January 30, 2009

Organ-ic Entertainment

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Just 21 people showed up to see Thiemo Janssen play the organ at Sage Chapel on Wednesday night, a small number for such a grand space. The chapel is a cavernous and elegant space, a beautiful setting for beautiful music. And Janssen’s music fit the setting so perfectly that the audience at times seemed to lose focus; the sound of air escaped from the pipes behind the pews, and jackets and legs rustled.
The audience was an eclectic mixture: some old folks, som locals, a few balding men and some other unique characters. A cultured-sounding man introduced the pieces that would be played. As people began clapping, many in attendance seemed mesmerized just by the way the organist approached his bench and clumsily flipped through his sheets.
Janssen began with an ephemeral, epic, stimulating piece by Christian Erbach. Ultimately, all the pieces were thought-provoking and eerie: the music seemed like the feeling of being pulled from a cold lake. Janssen seemed to love keeping the notes going as long as he could. This lended a uniqueness and beauty to the organ as an instrument, leaving a lasting quality in the ears and mind.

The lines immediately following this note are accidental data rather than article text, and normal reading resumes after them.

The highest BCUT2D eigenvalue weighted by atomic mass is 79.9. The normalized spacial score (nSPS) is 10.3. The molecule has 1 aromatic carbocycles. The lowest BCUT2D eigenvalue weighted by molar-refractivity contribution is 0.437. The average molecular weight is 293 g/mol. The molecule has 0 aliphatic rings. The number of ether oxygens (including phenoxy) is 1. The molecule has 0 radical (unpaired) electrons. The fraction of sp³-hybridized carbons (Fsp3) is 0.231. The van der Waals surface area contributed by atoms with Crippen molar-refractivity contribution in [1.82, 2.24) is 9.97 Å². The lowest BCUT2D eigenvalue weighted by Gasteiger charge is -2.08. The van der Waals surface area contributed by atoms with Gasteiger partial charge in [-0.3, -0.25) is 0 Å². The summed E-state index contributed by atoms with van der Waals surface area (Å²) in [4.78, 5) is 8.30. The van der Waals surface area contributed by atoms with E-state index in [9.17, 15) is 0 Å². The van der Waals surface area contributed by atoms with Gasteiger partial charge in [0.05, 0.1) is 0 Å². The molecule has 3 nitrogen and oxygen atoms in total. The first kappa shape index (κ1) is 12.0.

After the intermission, everyone turned their heads around. Looking to the back of the chapel, there was a bigger built-in organ; Janssen chose to move from the Vicedomini to the Aeolian-Skinner. Pieces by Medelssohn and Louis Vierne followed. These two organs sounded extremely different, with the Aeolian-Skinner seeming the more dynamic. The sound would be quiet for a while and then, just when the audience got comfortable, it would erupt with a tirade of loud notes. As a finale, Janssen concluded the last piece, Liszt’s “Weinen, Klagen, Sorgen, Zagen” by letting loose and holding the final note at its loudest and longest. And with that, a fascinating, if unusual, Wednesday night concert came to a close.